IconA Home-Based Career to Fit Your Style Bijouterie Jewelry (a funky little divisions of Joe Mama Productions) by Ann Diaz A new pair of designer eyeglasses, and nothing fashionable to keep me from losing them... what's a girl to do? I remember seeing a bead store downtown, and decided to stop in that very day. The owner of 4th Street Bead in Loveland, CO, Debbie Dzuris was very helpful. I told her what I was looking for and that I had absolutely no experience with creating jewelry. From there I learned about different beads, tools, and techniques, right there in the store. I've always had a love for art. I love to go to art shows, collect art, wear art, and surround myself with artistic things. But I've never really been able to draw or paint or create many artistic things. Learning about different beads provided me with the outlet that I needed. Beads themselves, you see, are works of art. The type that appeal to me are called "trade beads" which have been traded among different cultures for a century or more. By finding a style of beads that excited me, I was able to create my own works of art and create a business that I love. My "studio" is part of our family room, so I can design jewelry with my husband and son close at hand. I received many compliments on that first eyeglass chain. With my entrepreneurial spirit, I could not just say "thank you" and be on my merry way. I had to make more and sell them. I started by sharing a table with a friend at a book fair - book readers tend to wear glasses and often like to wear them around their necks. Then, I brought some in to optical centers and sold them wholesale. Next, I checked into an artist's co-op store. I learned that they jury artists in - i.e., their board votes on your work and decides if you can become a participating artist. I was told they liked my work, and wanted to see more than just eyeglass chains. From there, I ventured into earrings, necklaces, bracelets, and anklets. My advice to budding artists/craftsperson entrepreneurs is to first find something that excites you. You might stumble upon interesting things in a variety of ways: craft stores, magazines, art fairs,... One great idea is to pick up catalogs that list classes at local colleges and recreation centers. By looking through the class offerings, you might find something that intrigues you (ie, faux painting, calligraphy...). And, not only will you have your idea, but you will also have a way to learn it! Don't expect to learn everything about the craft AND the business overnight. Take classes, subscribe to craft magazines, talk to lots of people. Once you have found a niche (and a product that objective people - ie, not your friends and relatives) show genuine interest in, you will need to make decisions about how you want to sell you wares. Examine trade shows, selling on consignment, selling wholesale, and creating your own customer base and direct marketing to them. You'll soon find that when you get more people involved, the more it will cost you for that "middleman" service. At this point, if you haven't done so already, you will want to apply for your resale license. This will give you the ability to buy your supplies wholesale, saving you money on your hard costs. It will also keep you right with Uncle Sam, as you'll need to collect and pay taxes on what you sell. I always recommend a visit with your local Small Business Development Center, if there is one in your area (call the Chamber and ask). They will give you FREE advice and connect you with the right people to get your business going. They are government-funded, and their purpose is to make sure small business people have the resources they need to be successful. Make a list of questions you have about things like: legal, taxes, accounting, marketing, etc. This will help you avoid costly mistakes. With thanks to Debbie Dzuris and others like her that gave of their time and talents to help me along, I would like to "pay it forward" with mentoring to aspiring work-at-home parents. You can reach me at joemamapro@aol.com . If I can answer your questions, I'll be happy to do so! Permission granted for use on DrLaura.com More >>

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05/07/2010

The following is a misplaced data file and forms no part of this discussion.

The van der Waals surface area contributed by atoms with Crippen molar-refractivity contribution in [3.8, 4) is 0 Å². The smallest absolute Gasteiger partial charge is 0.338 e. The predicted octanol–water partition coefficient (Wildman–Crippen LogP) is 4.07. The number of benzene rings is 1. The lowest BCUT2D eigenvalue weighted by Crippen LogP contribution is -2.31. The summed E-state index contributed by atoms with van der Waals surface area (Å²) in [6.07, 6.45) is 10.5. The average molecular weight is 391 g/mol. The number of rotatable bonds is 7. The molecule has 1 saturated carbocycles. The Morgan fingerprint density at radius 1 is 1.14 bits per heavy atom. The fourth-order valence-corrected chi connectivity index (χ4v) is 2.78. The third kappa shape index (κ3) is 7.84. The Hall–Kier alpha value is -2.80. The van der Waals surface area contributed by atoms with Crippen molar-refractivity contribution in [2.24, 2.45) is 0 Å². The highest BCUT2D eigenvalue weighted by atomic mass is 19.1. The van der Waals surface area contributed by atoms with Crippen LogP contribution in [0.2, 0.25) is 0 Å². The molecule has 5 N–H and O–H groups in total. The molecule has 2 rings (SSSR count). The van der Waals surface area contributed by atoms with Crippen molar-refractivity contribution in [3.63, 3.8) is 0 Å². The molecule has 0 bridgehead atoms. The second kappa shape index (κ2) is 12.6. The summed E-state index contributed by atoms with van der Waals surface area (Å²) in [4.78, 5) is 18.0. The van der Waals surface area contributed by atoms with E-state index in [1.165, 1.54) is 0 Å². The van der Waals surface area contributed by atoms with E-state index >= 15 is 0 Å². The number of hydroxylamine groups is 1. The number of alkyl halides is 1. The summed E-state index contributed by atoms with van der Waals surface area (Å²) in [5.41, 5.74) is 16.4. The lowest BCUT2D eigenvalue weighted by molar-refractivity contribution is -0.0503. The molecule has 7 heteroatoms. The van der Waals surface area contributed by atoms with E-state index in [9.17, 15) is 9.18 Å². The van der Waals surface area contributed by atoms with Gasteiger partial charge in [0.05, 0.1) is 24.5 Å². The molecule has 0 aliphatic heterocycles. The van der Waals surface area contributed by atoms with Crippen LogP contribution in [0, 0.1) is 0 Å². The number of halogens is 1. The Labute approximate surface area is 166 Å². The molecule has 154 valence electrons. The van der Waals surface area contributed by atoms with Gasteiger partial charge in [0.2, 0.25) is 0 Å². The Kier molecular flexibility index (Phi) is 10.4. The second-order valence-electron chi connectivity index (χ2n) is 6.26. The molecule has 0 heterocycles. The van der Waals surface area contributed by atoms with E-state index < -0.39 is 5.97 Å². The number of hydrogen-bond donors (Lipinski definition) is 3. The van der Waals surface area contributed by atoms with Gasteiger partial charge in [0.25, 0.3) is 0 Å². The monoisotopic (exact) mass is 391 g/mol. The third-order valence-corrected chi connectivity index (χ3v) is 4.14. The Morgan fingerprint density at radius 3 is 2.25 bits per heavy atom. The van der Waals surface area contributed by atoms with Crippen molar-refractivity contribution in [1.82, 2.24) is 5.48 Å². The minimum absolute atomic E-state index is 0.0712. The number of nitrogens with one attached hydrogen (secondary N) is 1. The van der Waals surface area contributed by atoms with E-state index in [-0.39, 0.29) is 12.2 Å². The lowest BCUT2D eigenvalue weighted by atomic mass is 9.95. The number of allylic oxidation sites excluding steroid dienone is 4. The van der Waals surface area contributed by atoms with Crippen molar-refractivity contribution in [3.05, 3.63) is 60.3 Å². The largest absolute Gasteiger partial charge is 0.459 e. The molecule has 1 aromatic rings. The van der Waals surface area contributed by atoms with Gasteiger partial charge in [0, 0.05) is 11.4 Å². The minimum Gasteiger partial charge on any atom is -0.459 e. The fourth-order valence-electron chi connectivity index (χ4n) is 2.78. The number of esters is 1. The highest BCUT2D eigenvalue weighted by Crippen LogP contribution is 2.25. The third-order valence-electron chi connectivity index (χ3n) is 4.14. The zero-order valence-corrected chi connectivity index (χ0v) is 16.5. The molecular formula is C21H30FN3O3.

IconWork At Home Business: College Funding and Financial Aid Counseling Practice Lori A. Warren is on her way to making over $70,000 this year with her college funding and financial aid consulting practice. Her husband, Wayne, works full time for an office services company, but plans to retire in 2002. Lori#146;s life took a dramatic turn in 1999 when her mother died and Lori was involved in a head on car crash. Between 1999 and 2000 Lori thought that she would have to close her financial planning practice and seek a full-time job working for someone else just to pay her exorbitant medical bills. She was first approached about the business when her mother was dying. She put the material by her bedside to read later and each time she went to clean her bedroom she would pick up the material with the intention of throwing it away. Every time, a small voice would tell her to keep it. Finally in June 2000, Lori forced herself to read the material and it changed her life! Depending upon how often you want to work you could turn this into a full-time company from your own home or maybe only help a few students each year and have a supplemental income. You can help students reach their goal to find the right college and help them through the financial aid jungle. Here are ten simple steps Lori took to launch her highly successful business#151;and you can too. STEP ONE #150; Identify the value your business, service or product offers Most parents don#146;t realize that 90% of financial aid comes from our tax dollars! Parents don#146;t get the aid they should and they lose aid because they don#146;t understand the rules, forms, or how much the school is really willing to give #145;their#146; child. As I said in my guest essay for October in the Dr. Laura Perspective Magazine, you must understand the rules and follow them to the letter or you will loose money your child is entitled to. Each year 97% of the parents of college bound students loose between $3,000 - $24,0000 in aid they could have qualified for. Parents invest an initial fee and annual renewal fees for my services. I help students get the most financial aid possible and help their parents pay as little out of their pocket as possible. STEP TWO #150; If at first you don#146;t succeed, try again I thought I had a brilliant idea when I bought a mailing list of all the juniors and seniors in my area. After mailing hundreds of postcard that offered a free report on how to beat the high cost of college I quickly discovered that this wasn#146;t working. It didn#146;t take me long to come up with a new plan-- holding free financial aid workshops for parents. STEP THREE #150; Freebies and give-aways attract customers to your business My free seminar is designed to teach parents what they really need to know about college financial aid. The workshops are held at local schools or nearby public libraries. My flyers ask participants to reserve their seats in advance. I contact them and confirm and I#146;ll add their name to my database. I also have local television stations and newspapers include the workshop in their community calendar. Usually 15 #150; 25 sets of parents come to each seminar. At the end of the seminar I collect evaluations from those parents wanting a free consultation. Typically, 100% of my attendees want to take advantage of this freebie. I have a 75 #150; 80% success rate with parents who actually keep their initial appointment. I charge $695 to work with them the first year. That#146;s $7,654 from one workshop a month if 11 people sign up. I usually run two workshops a month. Also, my parents refer their friends and relatives to me. STEP FOUR #150; Look professional You don#146;t need an office but you will need a computer (or access to one) but it doesn#146;t have to be top of the line. Business cards and letterhead are a must in creating a professional bussiness image parents and schools can trust. STEP FIVE #150; Don't break the bank There are several books you will need to purchase which will cost about $200.00. After reading the books you#146;ll need a presentation to show your parents. My biggest expense is sending mailers to my parents. I usually send out 500 #150; 600 invitations to each workshop. When I add the cost for paper, envelopes, mailing labels and postage it comes to roughly $220.00 per workshop. However, using email can cut down on time and money. You need to plan on spending from $1,550 - $2,500 to get started but you won#146;t have to have the money all at one time. STEP SIX #150; Provide an easy to follow plan for your clients I work one-on-one with parents and provide a College Planning Calendar and a Checklist that#146;s updated monthly so they know what#146;s been done and what to do next. It takes 12 months for a high school senior to get into college. During that time, I do the research, paperwork, and phone calls that are required to get each student the most financial aid possible. I offer reminders and advice on admissions, but it is up to the parents and the student to complete the admissions paperwork. STEP SEVEN #150; Find a mentor For people who want to start a financial aid company like mine you can contact me. However, for other types of businesses, there are successful business people willing to help you. When approaching a potential mentor let them know what your goals are and how much of their time you will need. This way they#146;ll know in advance if they can provide the help and support you#146;re looking for. STEP EIGHT #150; Look for multiple streams of income Writing a short book that offers benefits to your customer is a great way to build your business. Though you may not make a lot of money on the book, it#146;s a terrific marketing tool and may help you get publicity on local TV and radio shows. My first book was #147;How To Give Your Child a 4-Year College Education Without Going Broke!#148; My husband and I are working on a second book that's more detailed. This book will be a valuable resource for parents and financial aid advisors. It maps out a game plan of what parents and schools need to do for students from 12 through 19 years old. STEP NINE #150; Make sure your 'at-home' business creates value for you and your family We#146;re having a ball. My family takes a week long vacation 4-times a year. I only work the days I want and the hours that are convenient for us. My office is usually open Monday through Thursday and Friday is by appointment only. However, from May to September we are closed on Fridays. This way my family and my staff#146;s family can enjoy 3-day weekends all summer long. We plan to have my husband retire and work at home by spring of next year. My kids are happier now that mom and dad make it to all their activities. All in all, this business has brought us closer as a family. I would be remiss if I didn#146;t mention how fulfilling it is to watch my students attend the college they had their hearts set on. Moms and dads hug me with tears in their eyes because I#146;ve helped send their children to college. STEP TEN #150; Help others in your community As a way of giving back to my community, I do pro-bono work for our local CASA volunteers with the children who are in the foster care system. Most of them didn#146;t realize the government would pay their way to attend college. This might be the only way these kids can get off the welfare rolls. I go to sleep at night knowing that I change lives EVERYDAY! Lori Warren is owner of Smith-Warren Financial Services. Her website is, www.getcollegeaid.com . Please feel free to contact her at: mny_mtrs@yahoo.com Permission granted for use on DrLaura.com More >>